Long Island Business News
Cordaro: Structure is cause of LIPA’s problems
Published: November 29th, 2012
In reaction to its dismal Hurricane Sandy performance, the Long Island Power Authority is facing scrutiny from the public and every level of government. So how did it get here and how can it best be fixed?
Formed in 1995 by an act of the state Legislature, LIPA’s original mission was to oversee the abandonment of the Shoreham nuclear plant and consider the takeover of the Long Island Lighting Co.
By 1998 LIPA had moved to dismantle Shoreham and acquire LILCO’s assets. This established New York state as the owner of a fully operating electric utility managed through an odd structure in which an outside private contractor actually operated the utility and power was purchased from existing power plants on Long Island.
Keyspan, through a contract with LIPA, became the first operator of the utility. These days, LIPA’s transmission and distribution management is conducted via a contract with National Grid, which acquired KeySpan. This contract will expire at the end of 2013, and the system is scheduled to then be run by Public Service Electric and Gas of New Jersey.
LIPA is also under a 15-year contract to purchase electricity from the National Grid-owned electric plants that were acquired from KeySpan. LIPA for reliability purposes is required to have nearly all of its power generated from facilities on Long Island. The Long Island-based generation requirement constrains LIPA financially and operationally.
LIPA’s current problems prompted in many ways by its faulty structure should surprise no one. A July 1997 consultant’s report to the Suffolk County Legislature commenting on the proposal to form LIPA warned, “the combination of public buyout, private control and consumer vulnerability has no precedent in the United States electric industry.” It also contended that LIPA would incur massive public debt and yield little savings while denouncing the LIPA concept as “a worst-case scenario.” Presently, LIPA’s total debt obligation exceeds $11 billion.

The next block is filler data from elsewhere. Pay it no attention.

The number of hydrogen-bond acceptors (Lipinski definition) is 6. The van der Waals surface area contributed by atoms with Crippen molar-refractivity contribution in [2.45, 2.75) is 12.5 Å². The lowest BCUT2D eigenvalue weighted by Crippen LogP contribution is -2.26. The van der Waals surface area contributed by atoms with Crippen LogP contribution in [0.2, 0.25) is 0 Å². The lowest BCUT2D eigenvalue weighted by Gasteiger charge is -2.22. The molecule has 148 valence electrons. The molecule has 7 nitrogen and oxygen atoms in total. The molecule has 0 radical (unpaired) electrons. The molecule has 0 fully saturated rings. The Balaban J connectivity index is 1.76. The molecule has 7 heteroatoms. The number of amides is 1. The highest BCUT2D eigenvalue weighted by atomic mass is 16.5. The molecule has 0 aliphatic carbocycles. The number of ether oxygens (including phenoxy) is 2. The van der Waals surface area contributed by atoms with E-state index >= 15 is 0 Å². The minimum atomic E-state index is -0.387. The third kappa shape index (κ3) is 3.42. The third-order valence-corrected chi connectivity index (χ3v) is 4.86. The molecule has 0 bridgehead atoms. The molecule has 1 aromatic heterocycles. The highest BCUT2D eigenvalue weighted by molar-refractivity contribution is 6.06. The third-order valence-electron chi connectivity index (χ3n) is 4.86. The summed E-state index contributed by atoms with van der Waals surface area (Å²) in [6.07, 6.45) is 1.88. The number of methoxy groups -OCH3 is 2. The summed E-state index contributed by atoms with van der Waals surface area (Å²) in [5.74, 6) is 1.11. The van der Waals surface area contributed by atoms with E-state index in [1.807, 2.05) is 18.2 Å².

LIPA did not get to its current neglected state by accident. Its current chairman is a holdover from Gov. George Pataki’s administration, the CEO post remains vacant and there are at least six board positions that are yet to be filled. Over the years most of New York’s governors have only given LIPA attention when it had very public embarrassments.
Gov. Andrew Cuomo needs to remember first that LIPA is a state agency, not an investor-owned utility. LIPA is under his full command and he should fix it. In pledging to do so, the governor’s central prescriptive actions must ensure Long Island ratepayers are served by an electric utility that has full accountability.
In considering a fix, privatization of the utility is not the way to go. Such an alternative would require the conversion of all LIPA’s tax-exempt debt to taxable debt. This alone would result in roughly a 20 percent increase in rates for customers. On top of this, the shift to a for-profit entity, requiring a return on investment and the payment of income taxes, would add even more to Long Island electric rates, which are already among the highest in the nation.
The most practical way to reform LIPA is to reorganize it as a full-service municipal utility.
Under this structure, LIPA would be led by a professional utility management team overseeing all functions to be carried out by LIPA workers and not major outside contractors. Such reform would establish clear accountability and control while providing the means to ensure timely communication and operational efficiency.
This solution has ample precedent and, unlike LIPA’s current structure, is commonly used. There are over 2,000 municipal government-owned utilities in the country, a testament to the proven benefits of this ownership structure. These utilities are able to maintain competitive electric rates while achieving high customer satisfaction.
Full-service municipalization is the only realistic alternative for LIPA reform. It has the potential to provide the operational improvements from privatization without significantly higher costs. It could also be achieved without major legislation.
All that is needed to move ahead with this is approval from the administration in Albany. Let’s hope it comes quickly.
Cordaro is chairman of the Suffolk County Legislature LIPA Oversight Committee and the former CEO of utility companies.